July 2017


With this commentary, we plan to communicate with you every month about our thoughts on the markets, some snap-shots of metrics, a section on behavioural investing and finally an update on MacNicol & Associates Asset Management (MAAM). I hope you enjoy this information, and it allows you to better understand what we see going on in the market place.


The stock market is filled with individuals who know the price of everything, but the value of nothing.”

– Phillip Fisher




Quarterly Market Commentary:

During the 2nd quarter of 2017, investment markets around the world were a mixed bag. Developed market risk assets in Canada and other resourced-centric markets like Brazil lost ground while financial markets in the United States, China, Japan and India set the pace by steam rolling forward. It Europe, equities were broadly flat while German Bunds moved higher, then lower, then higher and then lower again. Currency considerations were a hot topic and ubiquitous through-out many discussions on investment performance, especially for Canadians. The breathtaking run up by the Canadian Loonie is something even we on the MAAM investment team were left scratching our heads over. Has the Canadian economic situation really improved that much? More on that in the ensuing pages. For the time being, we encourage readers to view a currency as the “stock” of a nation in as much as both asset classes sometimes get a little bit ahead of themselves on nothing more than pure speculation.


Perhaps an even bigger surprise thus far in 2017 has been the failure by the US dollar to rise even higher though we suppose all good things must come to an end eventually. But broad outperformance is likely moving away from the United States into Europe and Asia, and the MAAM investment team is closely monitoring developments and assessing the feasibility of non-North American investments in client portfolios. Ultimately as Portfolio Managers we earn fees not for prudent asset allocation and not copious amounts of clairvoyance. Yet we feel that tomorrow’s markets will be driven by less expensive valuations, monetary policy and early stage economic expansion.



We never really knew what to make of US President Donald Trump.

The juxtaposition of our public [and private] views on President Trump were at times as wide as the Toronto lanes of Highway 401. Like portions of many GTA roadways under construction, our views of President Trump would narrow materially with each passing twitter tweet. Our own personal views notwithstanding the last 100 days have taught us that President Trump will have a much lower impact on the global economy than originally conceptualized by markets. However, it is hard not to like the sounds of deregulation. And so from a business confidence perspective it is likely that Trump’s twitter tweets on toiling and tinkering with the US regulatory environment have far greater a sectoral impact than will his tax and health care system revisions, or promises of fiscal largesse to crumbling US infrastructure.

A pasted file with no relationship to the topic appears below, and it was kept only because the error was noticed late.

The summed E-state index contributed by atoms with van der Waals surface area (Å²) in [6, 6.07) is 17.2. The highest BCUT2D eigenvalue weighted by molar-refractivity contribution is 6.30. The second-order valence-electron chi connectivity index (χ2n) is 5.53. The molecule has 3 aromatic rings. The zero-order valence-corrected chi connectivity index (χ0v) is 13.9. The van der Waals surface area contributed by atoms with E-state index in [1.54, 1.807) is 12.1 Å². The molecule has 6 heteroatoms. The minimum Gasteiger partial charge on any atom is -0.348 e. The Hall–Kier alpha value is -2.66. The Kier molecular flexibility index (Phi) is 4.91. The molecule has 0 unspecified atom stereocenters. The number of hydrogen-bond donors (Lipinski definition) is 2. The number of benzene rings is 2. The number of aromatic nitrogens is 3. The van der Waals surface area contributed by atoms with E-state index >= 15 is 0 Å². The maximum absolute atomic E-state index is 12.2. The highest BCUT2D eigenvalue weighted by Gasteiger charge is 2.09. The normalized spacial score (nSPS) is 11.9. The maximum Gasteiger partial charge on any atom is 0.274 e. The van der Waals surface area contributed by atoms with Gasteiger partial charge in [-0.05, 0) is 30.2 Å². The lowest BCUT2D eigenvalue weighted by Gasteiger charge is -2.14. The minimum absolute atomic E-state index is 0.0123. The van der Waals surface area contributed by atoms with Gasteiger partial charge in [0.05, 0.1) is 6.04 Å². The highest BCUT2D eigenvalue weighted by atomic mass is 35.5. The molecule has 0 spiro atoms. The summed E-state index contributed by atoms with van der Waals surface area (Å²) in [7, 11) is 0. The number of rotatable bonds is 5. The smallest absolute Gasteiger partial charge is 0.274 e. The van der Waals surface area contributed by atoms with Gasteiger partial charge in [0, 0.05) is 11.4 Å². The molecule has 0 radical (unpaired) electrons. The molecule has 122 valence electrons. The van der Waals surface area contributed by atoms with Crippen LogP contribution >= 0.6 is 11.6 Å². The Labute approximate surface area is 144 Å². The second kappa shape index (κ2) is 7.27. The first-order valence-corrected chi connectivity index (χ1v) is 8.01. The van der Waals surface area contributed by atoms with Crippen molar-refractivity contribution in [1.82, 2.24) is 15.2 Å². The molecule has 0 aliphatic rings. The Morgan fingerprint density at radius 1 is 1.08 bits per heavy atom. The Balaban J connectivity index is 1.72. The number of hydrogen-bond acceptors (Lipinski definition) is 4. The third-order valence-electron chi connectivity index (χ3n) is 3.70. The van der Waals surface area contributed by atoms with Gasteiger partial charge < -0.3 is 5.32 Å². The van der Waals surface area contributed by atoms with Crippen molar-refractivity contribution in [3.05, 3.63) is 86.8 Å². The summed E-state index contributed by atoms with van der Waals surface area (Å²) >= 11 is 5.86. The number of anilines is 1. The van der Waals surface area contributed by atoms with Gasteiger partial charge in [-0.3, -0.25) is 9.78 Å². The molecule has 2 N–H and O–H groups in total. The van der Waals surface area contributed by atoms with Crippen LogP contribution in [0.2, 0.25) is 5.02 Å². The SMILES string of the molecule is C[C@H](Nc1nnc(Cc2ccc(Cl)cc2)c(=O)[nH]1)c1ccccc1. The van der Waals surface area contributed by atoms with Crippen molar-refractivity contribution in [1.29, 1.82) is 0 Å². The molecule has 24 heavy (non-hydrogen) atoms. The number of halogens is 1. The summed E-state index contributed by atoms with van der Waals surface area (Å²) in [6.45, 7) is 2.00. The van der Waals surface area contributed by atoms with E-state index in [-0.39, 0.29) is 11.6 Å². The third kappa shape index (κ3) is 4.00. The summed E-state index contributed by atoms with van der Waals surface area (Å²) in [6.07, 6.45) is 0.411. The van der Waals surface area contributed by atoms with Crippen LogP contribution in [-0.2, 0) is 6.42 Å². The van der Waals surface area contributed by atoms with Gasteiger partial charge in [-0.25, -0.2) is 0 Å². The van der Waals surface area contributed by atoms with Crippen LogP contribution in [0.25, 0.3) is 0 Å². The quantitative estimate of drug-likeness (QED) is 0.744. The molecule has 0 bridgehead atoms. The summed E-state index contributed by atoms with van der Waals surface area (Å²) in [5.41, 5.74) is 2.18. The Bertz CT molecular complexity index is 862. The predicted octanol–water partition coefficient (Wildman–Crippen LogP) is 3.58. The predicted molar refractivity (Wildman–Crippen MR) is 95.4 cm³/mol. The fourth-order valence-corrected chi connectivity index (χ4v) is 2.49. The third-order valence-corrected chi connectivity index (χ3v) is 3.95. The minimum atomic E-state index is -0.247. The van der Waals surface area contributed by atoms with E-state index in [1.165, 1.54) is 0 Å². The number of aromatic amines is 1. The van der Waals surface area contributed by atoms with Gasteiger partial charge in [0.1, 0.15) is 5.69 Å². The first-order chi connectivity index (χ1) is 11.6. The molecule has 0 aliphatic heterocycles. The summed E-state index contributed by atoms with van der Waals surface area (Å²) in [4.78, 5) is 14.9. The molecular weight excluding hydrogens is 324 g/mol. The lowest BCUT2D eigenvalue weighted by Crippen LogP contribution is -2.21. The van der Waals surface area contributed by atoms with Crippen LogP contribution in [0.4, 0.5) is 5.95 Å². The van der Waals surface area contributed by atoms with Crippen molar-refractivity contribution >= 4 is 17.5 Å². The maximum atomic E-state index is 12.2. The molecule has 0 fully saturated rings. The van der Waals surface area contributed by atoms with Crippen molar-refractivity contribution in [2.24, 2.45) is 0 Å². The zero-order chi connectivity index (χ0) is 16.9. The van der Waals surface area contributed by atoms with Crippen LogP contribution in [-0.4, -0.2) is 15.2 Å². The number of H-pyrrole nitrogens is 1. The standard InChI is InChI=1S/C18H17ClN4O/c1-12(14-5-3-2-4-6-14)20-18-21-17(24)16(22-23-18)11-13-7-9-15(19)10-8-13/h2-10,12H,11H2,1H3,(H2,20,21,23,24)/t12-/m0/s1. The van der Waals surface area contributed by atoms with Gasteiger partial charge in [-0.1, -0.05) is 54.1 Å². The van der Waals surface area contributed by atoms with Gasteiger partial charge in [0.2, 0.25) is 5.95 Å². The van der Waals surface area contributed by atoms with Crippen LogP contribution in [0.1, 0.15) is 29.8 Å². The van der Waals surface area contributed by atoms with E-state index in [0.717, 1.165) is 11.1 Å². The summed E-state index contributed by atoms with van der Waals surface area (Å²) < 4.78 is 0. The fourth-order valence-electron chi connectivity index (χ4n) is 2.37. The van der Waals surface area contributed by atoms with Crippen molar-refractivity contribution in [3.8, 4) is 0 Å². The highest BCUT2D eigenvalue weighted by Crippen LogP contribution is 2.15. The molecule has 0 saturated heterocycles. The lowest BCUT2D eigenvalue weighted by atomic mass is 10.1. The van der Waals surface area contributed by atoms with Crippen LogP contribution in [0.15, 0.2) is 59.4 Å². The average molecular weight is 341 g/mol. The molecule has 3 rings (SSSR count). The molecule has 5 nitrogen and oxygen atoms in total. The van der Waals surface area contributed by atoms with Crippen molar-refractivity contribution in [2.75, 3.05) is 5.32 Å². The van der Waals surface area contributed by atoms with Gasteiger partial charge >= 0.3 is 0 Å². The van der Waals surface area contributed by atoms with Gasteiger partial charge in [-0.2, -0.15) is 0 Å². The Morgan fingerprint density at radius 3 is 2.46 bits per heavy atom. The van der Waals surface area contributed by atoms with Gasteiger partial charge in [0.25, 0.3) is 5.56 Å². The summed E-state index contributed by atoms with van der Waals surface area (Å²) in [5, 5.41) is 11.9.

It seems like forever since the words “growth” and “Europe” were used in the same sentence by Economists or Portfolio Managers. Like us, many readers of MAAM publications will know that the Eurozone was in the financial news for all of the wrong reasons since the global financial crisis, which was a solid 9 years ago. The good news is that it would appear as though the trend in real Eurozone GDP growth is back and set to eclipse the mark last set in 2008. Encouraging economic momentum, a receding risk of a populism fueled break-up and more confidence in the banking system have encouraged businesses to invest in their future, which has translated into a pickup in credit growth. The MAAM investment team is monitoring Europe closely for potential investment opportunities as the eye of the storm has moved on. Substantial post crisis slack in the Eurozone economy means that there will be a lengthy “catch up” prior to inflationary pressures becoming punishingly hot. Therefore, as with all of our investment decisions, the MAAM team will take time to carefully assess the merits of any potential Eurozone investment we make, noting its expected return and potential for risk to our clients’ capital.



Uh, oh Canada?

 Canadian equity markets just can’t catch a break in 2017.


Regular readers of our Monthly and Quarterly Commentaries will know that Canadian equity markets are concentrated. So to the uninitiated or new clients we offer a brief guide. One-third of our entire equity market is dominated by financials, those oligopolistic institutions Canadians love to hate…eh. Another quarter of our equity market is comprised of energy companies, those oligopolistic institutions OPEC and US Shale producers would appear to love to hate. For some like me who lump energy and materials stocks into the broader natural resources basket, the weighting is now closer to one third. Taken together, financial and resource stocks account for more than half of the S&P/TSX Canada’s benchmark index for equities. That means the other seven (7) sectors combined don’t carry as much weight as financials and resources do. Now that presents investors with an interesting dilemma.